Fannie CEO Addresses FC Prevention, Book Of Business

Written by Michael J. Williams
on August 20, 2010 No Comments
Categories : Word On The Street

WORD ON THE STREET: As we approach the second anniversary of the September 2008 global financial crisis, I'd like to give you my view on how far we've come, what we've accomplished, and what lies ahead. But in doing so, I'm going to spend less time talking about what got us here – as important as that is – and focus more on the outlook going forward.

That's not because I am here to give upbeat forecasts about the next few years – we all know that we still have a lot of work to do before the housing market is back on track.

However, I'd like to suggest that some positive things are already happening, both at Fannie Mae and in the industry. This progress provides a basis for some cautious optimism as we move forward. I believe that we are seeing across the U.S. housing market – from borrowers, lenders and everyone with a stake in the future – what I would call a "new realism."

Step by step, we are putting in place a new foundation for our industry. It's a foundation based on the right lending standards and on a broad re-examination of what constitutes sensible risk. Building a strong foundation is more important than perhaps ever before, and here's why.

According to the Harvard Joint Center's latest report on housing, the number of households in America is expected to grow over the coming decade. The study projects an average growth of anywhere from 1.25 million to 1.5 million households per year, depending on immigration. This rate of growth in household formation would well outpace the last five years, when growth was less than 1 million households per year.

We need to make sure that we are preparing the housing market for this spike. We need to make sure that we've learned from the lessons of the past – and that we're building a system that prevents housing bubbles and busts.

To look at this in more detail, I'd like to focus on a couple of trends in our business that haven't been dominating the headlines – but are quite significant for the future:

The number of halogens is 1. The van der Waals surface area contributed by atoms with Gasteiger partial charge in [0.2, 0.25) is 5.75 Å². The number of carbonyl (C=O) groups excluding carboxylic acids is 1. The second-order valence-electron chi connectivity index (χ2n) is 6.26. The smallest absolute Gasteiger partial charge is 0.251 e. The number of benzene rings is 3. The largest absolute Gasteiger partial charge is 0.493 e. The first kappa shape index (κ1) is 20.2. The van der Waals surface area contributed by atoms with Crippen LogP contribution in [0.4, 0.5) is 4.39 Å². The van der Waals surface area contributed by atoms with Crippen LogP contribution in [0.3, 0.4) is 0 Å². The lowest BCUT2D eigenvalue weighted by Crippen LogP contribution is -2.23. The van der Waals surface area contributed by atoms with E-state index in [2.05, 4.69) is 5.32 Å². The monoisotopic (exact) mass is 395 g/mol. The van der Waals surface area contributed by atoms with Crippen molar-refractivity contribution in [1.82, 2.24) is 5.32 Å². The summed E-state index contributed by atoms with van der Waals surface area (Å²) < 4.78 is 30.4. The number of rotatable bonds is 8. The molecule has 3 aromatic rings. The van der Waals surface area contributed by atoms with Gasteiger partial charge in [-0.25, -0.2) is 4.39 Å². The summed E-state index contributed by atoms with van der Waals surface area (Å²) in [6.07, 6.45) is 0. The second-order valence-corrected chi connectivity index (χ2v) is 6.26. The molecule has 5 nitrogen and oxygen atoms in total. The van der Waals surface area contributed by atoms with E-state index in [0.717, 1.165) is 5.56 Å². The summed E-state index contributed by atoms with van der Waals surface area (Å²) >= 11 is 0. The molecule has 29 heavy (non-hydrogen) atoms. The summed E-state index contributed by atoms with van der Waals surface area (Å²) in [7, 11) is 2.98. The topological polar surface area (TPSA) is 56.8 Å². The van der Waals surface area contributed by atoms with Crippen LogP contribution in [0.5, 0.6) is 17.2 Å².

• First, Fannie Mae's new book of business, which shows that the stronger lending standards we adopted going into 2009 are starting to pay off;
  • Second, our progress in helping struggling borrowers through an effort across our company that is unprecedented;
  • Third, the role that Fannie Mae has played in keeping the market moving by providing more than $1 trillion in funding; and
  • Fourth, what we are doing to change Fannie Mae for the future, as the debate over the government-sponsored enterprises (GSEs) starts to take shape.

New book
First, our new book. What's behind this book is one of the basic lessons of the crisis. As an industry, we can't just put people into homes; we have to make sure they can keep their homes. Otherwise, everyone suffers – the borrower, the mortgage industry, the financial system, and the economy. Earlier this year, we conducted a national survey of consumer attitudes about housing and homeownership. We wanted to find out how the crisis affected their views. And the results go right to that sense of realism that I mentioned earlier.

While a lot of people still aspire to own a home, 60% thought it would be tougher to get a
loan today – and they're right. A solid majority of renters assume it will be harder for their kids to buy a home – and they're right, too. But this is for the right reasons. We need to make sure people are ready and prepared for homeownership so that they can be successful homeowners.

Across the board, we see a much deeper understanding of how credit, income, job security and a down payment could stand in the way of buying a home. This is all healthy. It means we have a good chance to put in place a sustainable housing recovery – one with the right mix of owners and renters in this country. That also means getting in a position to qualify for a mortgage may take longer than it has in the past.

At the same time, the housing finance industry has put itself in a stronger, more sensible place. Across the board, we've returned to commonsense lending standards. The question is, will those standards stick once the market recovers?

This is not academic to Fannie Mae. We have a duty to support a healthy housing market, given our central role in the system. That's why we're strengthening our lending standards. We're emphasizing safer products, especially long-term, fixed-rate loans. We're also asking for better credit quality, better and more complete documentation, and better appraisals on the properties. By adopting these standards, we have begun to build a new book of business with some of the highest-quality loans we have ever seen.

Let me give you some specifics from our last filing.

Loan-to-value ratios, on average, are nearly 70%. In a market where many homeowners have limited or no equity, 30% equity is quite strong. Next, credit scores average about 760, which FICO rates as "top tier." By comparison, the median FICO score is around 712, and subprime is below 620.